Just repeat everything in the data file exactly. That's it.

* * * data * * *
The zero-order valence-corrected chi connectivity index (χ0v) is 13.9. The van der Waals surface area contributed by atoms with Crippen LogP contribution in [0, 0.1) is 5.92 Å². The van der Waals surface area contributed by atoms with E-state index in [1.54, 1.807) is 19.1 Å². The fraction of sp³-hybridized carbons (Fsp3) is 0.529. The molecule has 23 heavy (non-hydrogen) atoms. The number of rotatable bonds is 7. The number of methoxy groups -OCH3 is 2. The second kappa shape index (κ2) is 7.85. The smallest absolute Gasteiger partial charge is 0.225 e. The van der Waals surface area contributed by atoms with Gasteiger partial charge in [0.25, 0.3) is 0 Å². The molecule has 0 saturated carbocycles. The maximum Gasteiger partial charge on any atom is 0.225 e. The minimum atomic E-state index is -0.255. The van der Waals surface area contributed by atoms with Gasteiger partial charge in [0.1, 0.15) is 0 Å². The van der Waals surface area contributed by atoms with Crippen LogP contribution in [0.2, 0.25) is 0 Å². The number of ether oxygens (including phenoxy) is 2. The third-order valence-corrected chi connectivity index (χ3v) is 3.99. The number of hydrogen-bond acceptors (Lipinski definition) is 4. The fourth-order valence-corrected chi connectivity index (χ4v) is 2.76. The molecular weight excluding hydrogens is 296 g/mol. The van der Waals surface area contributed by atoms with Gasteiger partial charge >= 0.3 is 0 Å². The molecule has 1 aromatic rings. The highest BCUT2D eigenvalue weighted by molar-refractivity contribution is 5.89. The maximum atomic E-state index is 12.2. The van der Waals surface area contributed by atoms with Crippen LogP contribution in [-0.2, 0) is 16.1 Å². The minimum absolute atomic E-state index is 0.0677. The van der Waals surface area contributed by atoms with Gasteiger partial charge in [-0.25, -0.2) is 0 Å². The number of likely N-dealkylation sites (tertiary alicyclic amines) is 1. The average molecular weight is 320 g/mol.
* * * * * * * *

The zero-order valence-corrected chi connectivity index (χ0v) is 13.9. The van der Waals surface area contributed by atoms with Crippen LogP contribution in [0, 0.1) is 5.92 Å². The van der Waals surface area contributed by atoms with E-state index in [1.54, 1.807) is 19.1 Å². The fraction of sp³-hybridized carbons (Fsp3) is 0.529. The molecule has 23 heavy (non-hydrogen) atoms. The number of rotatable bonds is 7. The number of methoxy groups -OCH3 is 2. The second kappa shape index (κ2) is 7.85. The smallest absolute Gasteiger partial charge is 0.225 e. The van der Waals surface area contributed by atoms with Gasteiger partial charge in [0.25, 0.3) is 0 Å². The molecule has 0 saturated carbocycles. The maximum Gasteiger partial charge on any atom is 0.225 e. The minimum atomic E-state index is -0.255. The van der Waals surface area contributed by atoms with Gasteiger partial charge in [0.1, 0.15) is 0 Å². The van der Waals surface area contributed by atoms with Crippen LogP contribution in [0.2, 0.25) is 0 Å². The number of ether oxygens (including phenoxy) is 2. The third-order valence-corrected chi connectivity index (χ3v) is 3.99. The number of hydrogen-bond acceptors (Lipinski definition) is 4. The fourth-order valence-corrected chi connectivity index (χ4v) is 2.76. The molecular weight excluding hydrogens is 296 g/mol. The van der Waals surface area contributed by atoms with Gasteiger partial charge >= 0.3 is 0 Å². The molecule has 1 aromatic rings. The highest BCUT2D eigenvalue weighted by molar-refractivity contribution is 5.89. The maximum atomic E-state index is 12.2. The van der Waals surface area contributed by atoms with Crippen LogP contribution in [-0.2, 0) is 16.1 Å². The minimum absolute atomic E-state index is 0.0677. The van der Waals surface area contributed by atoms with Gasteiger partial charge in [-0.25, -0.2) is 0 Å². The number of likely N-dealkylation sites (tertiary alicyclic amines) is 1. The average molecular weight is 320 g/mol.